Robert Freeman reflects on the life and times of his comrade Janine Licausi.
In the late 1980's and early 1990's Janine and I were both working at the one of the largest and busiest hotels on the West coast.
With over a thousand employees and dozens of departments it was not unusual for people to work in the same place and yet have little or no contact with one another. But by late 1989-into-early-1990 our union was engaged in a heated battle with the Hotel to improve working conditions and wages across the workplace. By the time I would come into the negotiations, mid way through that process, Janine's reputation and persona had already preceded her.
Janine had come from housekeeping, one of the lowest paid, hardest working, and least respected departments of the Hotel. She had been chosen by her co-workers to speak for them and take their demands to hotel management. I can still see her with that stern and determined look standing outside the hotel, clipboard in hand signing up her co-workers for actions, marching outside, using a bull-horn (which she hardly needed) to rally the employees.
As I soon joined in, representing my department, and would have the privilege of working along side her, I would find out that, beyond that stern and determined look was one of the warmest, most generous personalities that someone would ever meet, and with one of the biggest laughs I had ever heard.
I was instantly impressed with Janine's determination, her fearlessness and single minded commitment to the concepts of justice, fairness, and respect that she was demanding for her co workers. She was relentless in this determination and when the contract negotiations came down to the final moments she would not bargain away the rights and gains she had demanded for her coworkers, and, ultimately she would win.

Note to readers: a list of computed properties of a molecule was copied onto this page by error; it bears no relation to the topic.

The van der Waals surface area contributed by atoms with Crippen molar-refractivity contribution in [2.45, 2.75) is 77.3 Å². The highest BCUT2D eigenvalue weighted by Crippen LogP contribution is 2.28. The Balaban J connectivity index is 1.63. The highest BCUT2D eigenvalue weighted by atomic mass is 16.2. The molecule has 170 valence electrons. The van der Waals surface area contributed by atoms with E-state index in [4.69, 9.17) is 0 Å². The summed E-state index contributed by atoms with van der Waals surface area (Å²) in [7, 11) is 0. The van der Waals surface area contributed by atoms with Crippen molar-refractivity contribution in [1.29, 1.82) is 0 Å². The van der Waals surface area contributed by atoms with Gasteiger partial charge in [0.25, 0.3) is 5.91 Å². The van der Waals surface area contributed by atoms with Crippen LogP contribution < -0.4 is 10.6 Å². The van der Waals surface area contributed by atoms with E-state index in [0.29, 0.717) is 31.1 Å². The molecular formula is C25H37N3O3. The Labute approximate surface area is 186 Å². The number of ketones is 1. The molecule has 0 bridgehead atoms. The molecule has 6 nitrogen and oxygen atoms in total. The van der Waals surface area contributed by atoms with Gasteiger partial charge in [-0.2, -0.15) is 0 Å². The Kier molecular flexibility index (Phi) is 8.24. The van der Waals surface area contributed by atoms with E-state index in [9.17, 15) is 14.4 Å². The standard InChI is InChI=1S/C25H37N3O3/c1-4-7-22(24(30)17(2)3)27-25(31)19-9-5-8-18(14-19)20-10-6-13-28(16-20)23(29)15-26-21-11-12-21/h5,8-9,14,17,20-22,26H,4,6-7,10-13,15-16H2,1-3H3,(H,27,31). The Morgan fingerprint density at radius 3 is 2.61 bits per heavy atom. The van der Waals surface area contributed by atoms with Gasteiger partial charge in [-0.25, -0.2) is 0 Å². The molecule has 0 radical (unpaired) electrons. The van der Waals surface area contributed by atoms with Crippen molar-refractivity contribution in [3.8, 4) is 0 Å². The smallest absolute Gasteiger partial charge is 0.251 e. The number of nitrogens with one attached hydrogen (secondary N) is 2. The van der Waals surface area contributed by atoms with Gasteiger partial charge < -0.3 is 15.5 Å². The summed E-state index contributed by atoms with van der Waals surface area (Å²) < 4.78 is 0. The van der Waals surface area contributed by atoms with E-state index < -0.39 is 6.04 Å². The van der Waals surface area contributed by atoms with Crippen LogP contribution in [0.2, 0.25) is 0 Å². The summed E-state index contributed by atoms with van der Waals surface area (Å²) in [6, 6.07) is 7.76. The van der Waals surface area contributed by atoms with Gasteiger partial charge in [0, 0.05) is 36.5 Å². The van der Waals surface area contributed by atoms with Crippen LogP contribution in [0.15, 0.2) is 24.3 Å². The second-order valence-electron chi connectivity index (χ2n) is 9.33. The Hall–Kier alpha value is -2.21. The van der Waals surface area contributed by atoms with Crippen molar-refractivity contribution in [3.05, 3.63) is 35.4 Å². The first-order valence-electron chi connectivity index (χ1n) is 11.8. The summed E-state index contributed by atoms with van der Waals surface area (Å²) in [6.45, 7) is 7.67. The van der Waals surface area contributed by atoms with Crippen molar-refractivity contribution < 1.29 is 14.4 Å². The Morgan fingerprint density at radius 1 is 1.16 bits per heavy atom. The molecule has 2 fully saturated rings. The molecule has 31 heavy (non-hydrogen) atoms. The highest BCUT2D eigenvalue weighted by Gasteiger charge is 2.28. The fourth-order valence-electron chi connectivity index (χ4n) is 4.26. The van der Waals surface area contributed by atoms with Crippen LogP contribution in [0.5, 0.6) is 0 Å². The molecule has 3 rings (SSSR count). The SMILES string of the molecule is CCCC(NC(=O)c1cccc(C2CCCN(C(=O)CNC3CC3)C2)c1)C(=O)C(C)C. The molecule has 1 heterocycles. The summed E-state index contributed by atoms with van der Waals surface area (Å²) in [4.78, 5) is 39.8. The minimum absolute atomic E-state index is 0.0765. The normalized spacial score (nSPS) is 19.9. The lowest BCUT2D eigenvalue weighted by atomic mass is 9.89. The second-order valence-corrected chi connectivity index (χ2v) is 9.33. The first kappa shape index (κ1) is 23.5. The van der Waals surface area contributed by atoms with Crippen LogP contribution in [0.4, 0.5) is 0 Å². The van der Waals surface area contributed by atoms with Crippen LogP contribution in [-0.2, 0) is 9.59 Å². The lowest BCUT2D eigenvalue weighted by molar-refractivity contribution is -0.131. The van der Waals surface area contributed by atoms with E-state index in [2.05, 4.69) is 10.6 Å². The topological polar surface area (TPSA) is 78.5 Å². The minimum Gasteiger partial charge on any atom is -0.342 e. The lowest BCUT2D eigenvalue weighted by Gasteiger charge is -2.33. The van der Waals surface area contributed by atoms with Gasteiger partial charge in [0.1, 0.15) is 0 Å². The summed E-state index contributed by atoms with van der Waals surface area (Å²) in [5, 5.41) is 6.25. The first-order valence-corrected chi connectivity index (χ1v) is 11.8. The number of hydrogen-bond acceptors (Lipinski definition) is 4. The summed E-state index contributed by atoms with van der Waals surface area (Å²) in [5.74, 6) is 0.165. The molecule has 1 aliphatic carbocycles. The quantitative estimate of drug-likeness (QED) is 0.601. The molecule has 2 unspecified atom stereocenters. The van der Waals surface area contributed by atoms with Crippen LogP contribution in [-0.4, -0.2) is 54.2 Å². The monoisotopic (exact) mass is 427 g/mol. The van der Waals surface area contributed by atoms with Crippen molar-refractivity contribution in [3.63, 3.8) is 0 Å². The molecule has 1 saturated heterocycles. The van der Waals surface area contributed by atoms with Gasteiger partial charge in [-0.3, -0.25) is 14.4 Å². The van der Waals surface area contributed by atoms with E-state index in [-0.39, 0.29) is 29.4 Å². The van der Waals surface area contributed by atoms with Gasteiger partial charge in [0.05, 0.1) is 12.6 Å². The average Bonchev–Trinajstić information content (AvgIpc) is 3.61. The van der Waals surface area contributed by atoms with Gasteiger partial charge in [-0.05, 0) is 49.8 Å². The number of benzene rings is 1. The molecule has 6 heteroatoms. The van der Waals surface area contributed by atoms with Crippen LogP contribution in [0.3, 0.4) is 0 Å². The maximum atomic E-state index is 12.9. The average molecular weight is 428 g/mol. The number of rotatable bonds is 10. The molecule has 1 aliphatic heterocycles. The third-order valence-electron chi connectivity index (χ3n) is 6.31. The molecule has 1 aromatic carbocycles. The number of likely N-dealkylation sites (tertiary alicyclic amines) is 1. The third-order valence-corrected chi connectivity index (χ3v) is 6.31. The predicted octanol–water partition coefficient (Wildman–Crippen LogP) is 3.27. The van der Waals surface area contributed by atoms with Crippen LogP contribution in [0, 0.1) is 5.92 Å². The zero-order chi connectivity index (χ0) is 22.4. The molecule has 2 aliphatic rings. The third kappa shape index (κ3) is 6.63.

From that point on we were friends and co-activists. And I would learn very quickly that to join in the fight alongside Janine, one had to be prepared to be as single minded and determined.
We would be on the phone almost every night discussing grievances and trying to resolve disputes. We would be at every meeting, every action, so many marches and demonstrations, whether for the members of our union, or to show solidarity with other unions, that I would sometimes need to ask, "Exactly who we were marching for today?"
Her uncompromising dedication to "do the right thing" would lead us to join in a movement to reform and bring democracy to the Union itself. And even though, by that time, she had been hired to work for the Union as a full time staff member, she did not hesitate to take on this battle which may have cost her the job she loved.
Once again, as friends and activists we found ourselves now leading a major Union, and making every effort to bring democracy and reform to that union for the benefit of its members.
Once again, Janine was tireless in helping to lead the effort to involve the members and to help them fight their battles.